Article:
Unauthorized Immigrant Population in the U.S. Reaches 10.5 Million in 2021: Pew Research Center

New estimates reveal the size and characteristics of the unauthorized immigrant population in the United States, shedding light on trends and changes over the past few years.

The unauthorized immigrant population in the United States has reached 10.5 million in 2021, according to recent estimates by the Pew Research Center. While this represents a modest increase over 2019, it remains below the peak of 12.2 million in 2007. The new data offers insights into the changing composition of this population, including shifts in origin countries and geographic distribution. Additionally, the report highlights the presence of unauthorized immigrants in the U.S. labor force, providing a comprehensive overview of this often-debated issue.

Methodology and Estimation

The Pew Research Center has been producing estimates of the unauthorized immigrant population in the United States for over two decades. Their latest research utilizes a “residual method” similar to that used by other organizations and government agencies. This method involves estimating the total number of immigrants living in the country, subtracting the number of lawful immigrants, and making adjustments to account for potential undercounts. The estimates are based on a variety of data sources, including official records, surveys, and censuses.

Who are Unauthorized Immigrants?

Unauthorized immigrants include individuals who are not in categories such as lawful residents, refugees, or asylum grantees. The Pew Research Center’s estimate of unauthorized immigrants also includes those with temporary permission to be in the United States, such as individuals with Temporary Protected Status (TPS) or Deferred Action for Childhood Arrivals (DACA). These immigrants account for about 20% of the total unauthorized immigrant population.

Trends in the Unauthorized Immigrant Population

From 2017 to 2021, the number of unauthorized immigrants from Mexico decreased by 900,000, reaching a total of 4.1 million. However, there were increases in unauthorized immigrants from other regions, including Central America, the Caribbean, South America, Asia, Europe, and sub-Saharan Africa. Only Florida and Washington saw increases in their unauthorized immigrant populations, while California and Nevada saw decreases.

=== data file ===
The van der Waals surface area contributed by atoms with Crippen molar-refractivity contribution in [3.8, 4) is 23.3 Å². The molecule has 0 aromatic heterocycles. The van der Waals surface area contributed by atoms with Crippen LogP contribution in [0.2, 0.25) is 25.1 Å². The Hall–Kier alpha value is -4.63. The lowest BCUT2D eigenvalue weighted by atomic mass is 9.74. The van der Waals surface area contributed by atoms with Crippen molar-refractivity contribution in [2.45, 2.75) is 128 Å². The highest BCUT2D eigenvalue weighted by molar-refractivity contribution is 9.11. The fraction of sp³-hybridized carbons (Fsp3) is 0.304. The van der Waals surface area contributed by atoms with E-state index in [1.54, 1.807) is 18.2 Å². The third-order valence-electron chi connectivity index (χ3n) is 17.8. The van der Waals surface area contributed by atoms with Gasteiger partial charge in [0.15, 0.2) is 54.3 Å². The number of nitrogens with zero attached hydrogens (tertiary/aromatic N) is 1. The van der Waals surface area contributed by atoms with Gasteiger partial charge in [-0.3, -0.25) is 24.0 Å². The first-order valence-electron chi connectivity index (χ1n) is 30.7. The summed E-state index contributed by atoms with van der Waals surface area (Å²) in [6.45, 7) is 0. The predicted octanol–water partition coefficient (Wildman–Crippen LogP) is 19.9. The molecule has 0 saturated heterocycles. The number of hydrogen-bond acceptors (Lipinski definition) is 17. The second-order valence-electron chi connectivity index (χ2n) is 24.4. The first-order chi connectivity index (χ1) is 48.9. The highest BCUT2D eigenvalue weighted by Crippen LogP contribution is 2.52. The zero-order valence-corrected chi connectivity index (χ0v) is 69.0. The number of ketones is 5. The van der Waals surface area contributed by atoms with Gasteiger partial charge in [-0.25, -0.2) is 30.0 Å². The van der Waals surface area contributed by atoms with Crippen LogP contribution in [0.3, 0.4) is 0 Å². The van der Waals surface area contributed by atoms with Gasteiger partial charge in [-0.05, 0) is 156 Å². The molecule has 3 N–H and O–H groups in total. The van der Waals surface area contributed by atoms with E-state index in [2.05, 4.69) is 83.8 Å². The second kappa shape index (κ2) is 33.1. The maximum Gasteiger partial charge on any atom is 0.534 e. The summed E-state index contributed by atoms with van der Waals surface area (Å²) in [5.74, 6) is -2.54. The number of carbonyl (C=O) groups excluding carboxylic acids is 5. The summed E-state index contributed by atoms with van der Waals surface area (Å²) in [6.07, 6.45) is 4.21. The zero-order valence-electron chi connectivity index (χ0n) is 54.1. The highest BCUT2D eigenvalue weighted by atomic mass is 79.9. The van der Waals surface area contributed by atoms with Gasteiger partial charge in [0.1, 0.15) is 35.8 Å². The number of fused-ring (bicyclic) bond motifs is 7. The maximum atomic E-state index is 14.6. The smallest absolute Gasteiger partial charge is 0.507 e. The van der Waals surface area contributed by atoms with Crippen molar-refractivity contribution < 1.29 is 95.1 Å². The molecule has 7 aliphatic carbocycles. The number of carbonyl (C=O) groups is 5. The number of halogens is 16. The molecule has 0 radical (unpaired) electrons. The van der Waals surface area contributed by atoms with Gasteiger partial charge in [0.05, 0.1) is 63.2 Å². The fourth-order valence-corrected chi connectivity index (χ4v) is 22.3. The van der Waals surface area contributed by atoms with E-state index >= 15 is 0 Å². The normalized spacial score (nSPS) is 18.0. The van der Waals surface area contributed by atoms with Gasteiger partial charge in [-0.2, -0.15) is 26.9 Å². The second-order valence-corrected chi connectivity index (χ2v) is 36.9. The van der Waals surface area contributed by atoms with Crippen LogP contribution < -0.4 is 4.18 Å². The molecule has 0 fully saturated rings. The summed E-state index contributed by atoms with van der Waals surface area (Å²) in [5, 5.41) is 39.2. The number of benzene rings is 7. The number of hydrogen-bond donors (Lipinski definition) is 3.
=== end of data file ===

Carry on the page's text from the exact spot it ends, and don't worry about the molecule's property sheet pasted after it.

The U.S. Immigrant Population

The foreign-born population in the United States was 14.1% of the total population in 2021, slightly higher than in previous years but below the record high in 1890. The unauthorized immigrant population accounted for about 3% of the total U.S. population and 22% of the foreign-born population, marking some of the lowest shares since the 1990s. Over the past decade, the unauthorized immigrant population decreased by 14%, while the lawful immigrant population and the number of naturalized U.S. citizens grew significantly.

Origin Countries of Unauthorized Immigrants

Mexico remains the most common origin country for unauthorized immigrants in the United States, although the number has decreased significantly in recent years. In 2021, Mexico accounted for 39% of the unauthorized immigrant population, the smallest share on record. The total number of unauthorized immigrants from countries other than Mexico has grown rapidly, with notable increases from Central America and South and East Asia. El Salvador, India, Guatemala, and Honduras are among the countries with the largest unauthorized immigrant populations in the U.S.

U.S. States of Residence

While the unauthorized immigrant population in most states remained steady from 2017 to 2021, Florida and Washington saw significant increases. California and Nevada, on the other hand, experienced decreases. The six states with the largest unauthorized immigrant populations in 2021 were California, Texas, Florida, New York, New Jersey, and Illinois. However, the concentration of unauthorized immigrants has become less geographically focused over the years.

Unauthorized Immigrants in the Labor Force

Unauthorized immigrants make up about 4.6% of the U.S. workforce, a share that has remained relatively stable since 2017. The total number of unauthorized immigrants in the labor force was about 7.8 million in 2021. Demographics play a role in this figure, as the unauthorized immigrant population includes fewer children and elderly adults who are not in the labor force.

Conclusion: The latest estimates from the Pew Research Center shed light on the size, composition, and trends within the unauthorized immigrant population in the United States. While the overall number has seen a modest increase in recent years, it remains below previous peaks. The data also highlights the changing origin countries and geographic distribution of unauthorized immigrants, as well as their presence in the U.S. labor force. As policymakers continue to grapple with immigration issues, a comprehensive understanding of the unauthorized immigrant population is crucial for informed decision-making.






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